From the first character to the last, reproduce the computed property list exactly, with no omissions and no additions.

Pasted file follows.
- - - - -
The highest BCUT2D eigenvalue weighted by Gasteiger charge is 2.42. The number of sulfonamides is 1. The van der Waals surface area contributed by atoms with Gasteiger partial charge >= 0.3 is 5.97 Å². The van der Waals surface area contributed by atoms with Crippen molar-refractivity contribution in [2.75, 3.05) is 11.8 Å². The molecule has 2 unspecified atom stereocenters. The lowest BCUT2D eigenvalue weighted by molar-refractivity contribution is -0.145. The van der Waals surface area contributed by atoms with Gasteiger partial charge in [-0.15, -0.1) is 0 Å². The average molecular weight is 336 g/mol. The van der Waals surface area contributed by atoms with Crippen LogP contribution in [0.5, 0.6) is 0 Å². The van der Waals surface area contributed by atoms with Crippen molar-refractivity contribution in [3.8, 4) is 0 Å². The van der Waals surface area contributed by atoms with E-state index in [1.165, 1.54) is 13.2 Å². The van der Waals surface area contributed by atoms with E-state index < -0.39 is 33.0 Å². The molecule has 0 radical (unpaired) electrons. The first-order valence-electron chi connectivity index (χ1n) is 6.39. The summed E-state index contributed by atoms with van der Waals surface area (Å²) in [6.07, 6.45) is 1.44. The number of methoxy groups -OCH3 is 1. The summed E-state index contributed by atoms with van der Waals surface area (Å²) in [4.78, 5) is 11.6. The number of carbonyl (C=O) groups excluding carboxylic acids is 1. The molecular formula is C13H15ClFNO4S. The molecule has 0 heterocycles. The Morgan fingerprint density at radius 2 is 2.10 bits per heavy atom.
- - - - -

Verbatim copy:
The highest BCUT2D eigenvalue weighted by Gasteiger charge is 2.42. The number of sulfonamides is 1. The van der Waals surface area contributed by atoms with Gasteiger partial charge >= 0.3 is 5.97 Å². The van der Waals surface area contributed by atoms with Crippen molar-refractivity contribution in [2.75, 3.05) is 11.8 Å². The molecule has 2 unspecified atom stereocenters. The lowest BCUT2D eigenvalue weighted by molar-refractivity contribution is -0.145. The van der Waals surface area contributed by atoms with Gasteiger partial charge in [-0.15, -0.1) is 0 Å². The average molecular weight is 336 g/mol. The van der Waals surface area contributed by atoms with Crippen LogP contribution in [0.5, 0.6) is 0 Å². The van der Waals surface area contributed by atoms with Crippen molar-refractivity contribution in [3.8, 4) is 0 Å². The van der Waals surface area contributed by atoms with E-state index in [1.165, 1.54) is 13.2 Å². The van der Waals surface area contributed by atoms with E-state index < -0.39 is 33.0 Å². The molecule has 0 radical (unpaired) electrons. The first-order valence-electron chi connectivity index (χ1n) is 6.39. The summed E-state index contributed by atoms with van der Waals surface area (Å²) in [6.07, 6.45) is 1.44. The number of methoxy groups -OCH3 is 1. The summed E-state index contributed by atoms with van der Waals surface area (Å²) in [4.78, 5) is 11.6. The number of carbonyl (C=O) groups excluding carboxylic acids is 1. The molecular formula is C13H15ClFNO4S. The molecule has 0 heterocycles. The Morgan fingerprint density at radius 2 is 2.10 bits per heavy atom.